It is also important to note that some medical conditions, such as thyroid issues or heartbeat irregularities, can mimic the symptoms of a mental health disorder. Missing these conditions by relying on self-diagnosis can be dangerous, warns Tholen.
Additionally, relying solely on social media can lead to the overlooking of the critical factors that need to be considered during a diagnosis. “Social media does not take into account important factors such as cultural or individual differences, comorbid conditions, developmental history, environmental factors, and the impact of the disorder on daily functioning,” explains Doreen Dodgen-Magee, PsyD, a psychologist based in Oregon.
Experts suggest that while social media platforms can be a valuable resource for mental health education and awareness, it should never be a substitute for professional diagnosis and treatment. It is crucial to seek advice from trained mental health professionals who can accurately diagnose and treat mental health conditions.
How to Obtain a Reliable Mental Health Diagnosis
Getting a reliable diagnosis is essential to getting the right treatment for mental health conditions such as borderline personality disorder, bipolar disorder, or ADHD. Here’s what you need to know to get started.
Start with a Primary Doctor
Your first step should be to visit your primary doctor for an initial exam. Your doctor will ask you about your symptoms and may perform some medical tests to eliminate any other health issues that could be causing your symptoms. If they suspect a mental health condition, they will refer you to a mental health professional for further evaluation and treatment.
Finding a Mental Health Professional
If you need help finding a mental health professional, resources such as the American Psychiatric Association and the Anxiety and Depression Association of America offer search tools to help you find a professional near you. It’s important to find a licensed and experienced therapist who specializes in treating the specific mental health condition you’re concerned about.
Costs of Therapy
While therapy can be expensive, there are ways to reduce the costs. Some therapists offer sliding-scale costs based on an individual’s income, and virtual therapy through apps such as BetterHelp and Talkspace is often less expensive than in-person therapy.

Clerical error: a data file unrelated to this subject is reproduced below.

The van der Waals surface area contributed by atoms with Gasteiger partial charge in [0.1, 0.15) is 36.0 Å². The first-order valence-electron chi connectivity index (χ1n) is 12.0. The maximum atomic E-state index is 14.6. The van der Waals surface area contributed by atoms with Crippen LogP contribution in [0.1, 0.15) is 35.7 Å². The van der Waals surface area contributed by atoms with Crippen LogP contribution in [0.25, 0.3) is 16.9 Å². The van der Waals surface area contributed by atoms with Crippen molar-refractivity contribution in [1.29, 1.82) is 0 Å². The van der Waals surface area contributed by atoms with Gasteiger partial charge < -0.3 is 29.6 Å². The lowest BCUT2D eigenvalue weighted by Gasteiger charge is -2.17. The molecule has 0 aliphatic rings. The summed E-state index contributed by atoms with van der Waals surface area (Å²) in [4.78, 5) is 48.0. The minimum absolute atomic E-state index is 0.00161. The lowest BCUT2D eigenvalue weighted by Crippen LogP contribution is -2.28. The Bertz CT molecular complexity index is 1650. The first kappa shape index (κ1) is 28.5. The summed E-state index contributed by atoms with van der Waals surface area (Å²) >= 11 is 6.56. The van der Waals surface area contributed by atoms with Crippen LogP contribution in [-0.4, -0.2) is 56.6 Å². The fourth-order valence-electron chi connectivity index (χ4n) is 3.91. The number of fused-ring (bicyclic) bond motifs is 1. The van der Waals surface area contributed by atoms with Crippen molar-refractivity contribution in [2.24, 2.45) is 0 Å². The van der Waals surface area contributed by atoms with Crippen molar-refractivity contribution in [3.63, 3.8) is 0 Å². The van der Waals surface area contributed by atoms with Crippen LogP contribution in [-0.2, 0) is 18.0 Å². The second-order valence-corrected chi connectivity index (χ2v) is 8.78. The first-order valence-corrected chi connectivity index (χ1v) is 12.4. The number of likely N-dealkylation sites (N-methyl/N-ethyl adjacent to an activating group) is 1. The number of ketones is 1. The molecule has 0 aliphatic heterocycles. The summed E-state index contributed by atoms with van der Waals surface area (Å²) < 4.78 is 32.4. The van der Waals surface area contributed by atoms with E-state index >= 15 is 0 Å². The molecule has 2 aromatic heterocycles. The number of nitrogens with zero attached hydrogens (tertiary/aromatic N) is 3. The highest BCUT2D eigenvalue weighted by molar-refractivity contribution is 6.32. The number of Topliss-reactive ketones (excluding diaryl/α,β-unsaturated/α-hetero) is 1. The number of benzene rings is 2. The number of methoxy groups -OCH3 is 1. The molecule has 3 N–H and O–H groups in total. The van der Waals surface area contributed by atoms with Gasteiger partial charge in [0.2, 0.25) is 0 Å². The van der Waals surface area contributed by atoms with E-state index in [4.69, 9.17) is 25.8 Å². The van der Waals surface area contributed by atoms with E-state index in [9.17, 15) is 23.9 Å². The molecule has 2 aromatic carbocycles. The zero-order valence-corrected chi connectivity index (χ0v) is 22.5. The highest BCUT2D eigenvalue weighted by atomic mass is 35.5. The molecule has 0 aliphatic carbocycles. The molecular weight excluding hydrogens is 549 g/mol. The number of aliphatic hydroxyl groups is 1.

Seeking Professional Confirmation
If you suspect that you may have a mental health condition, seeking professional confirmation is the best step. Making a psychiatric diagnosis is a complicated process that requires a trained professional. While social media can provide helpful information and support, it’s important to recognize the limitations of self-diagnosis and seek professional help for an accurate diagnosis and appropriate treatment.
How to Evaluate Mental Health Information on TikTok
TikTok has become a popular platform for discussing mental health, but it’s important to know how to evaluate the reliability of the information presented, say experts.
While some TikTok creators may be trained mental health professionals, many others may share their personal experiences. According to psychologist Boateng, these firsthand experiences can be helpful as long as they are based on accurate information. However, there are limitations to their expertise.
Psychologist Dodgen-Magee suggests several questions to consider when evaluating mental health information found on TikTok:
- Can the creator provide evidence to support their claims?
- Are their thoughts, ideas, or opinions based on more than one person’s experience?
- Does the information they share align with other reliable and high-quality sources?
- Is the creator being compensated by anyone who might influence their content?
It’s essential to check information from multiple platforms to ensure it is reliable and trustworthy. Additionally, the American Psychological Association and the Anxiety and Depression Association of America can help you find reliable mental health professionals if you need further evaluation and treatment.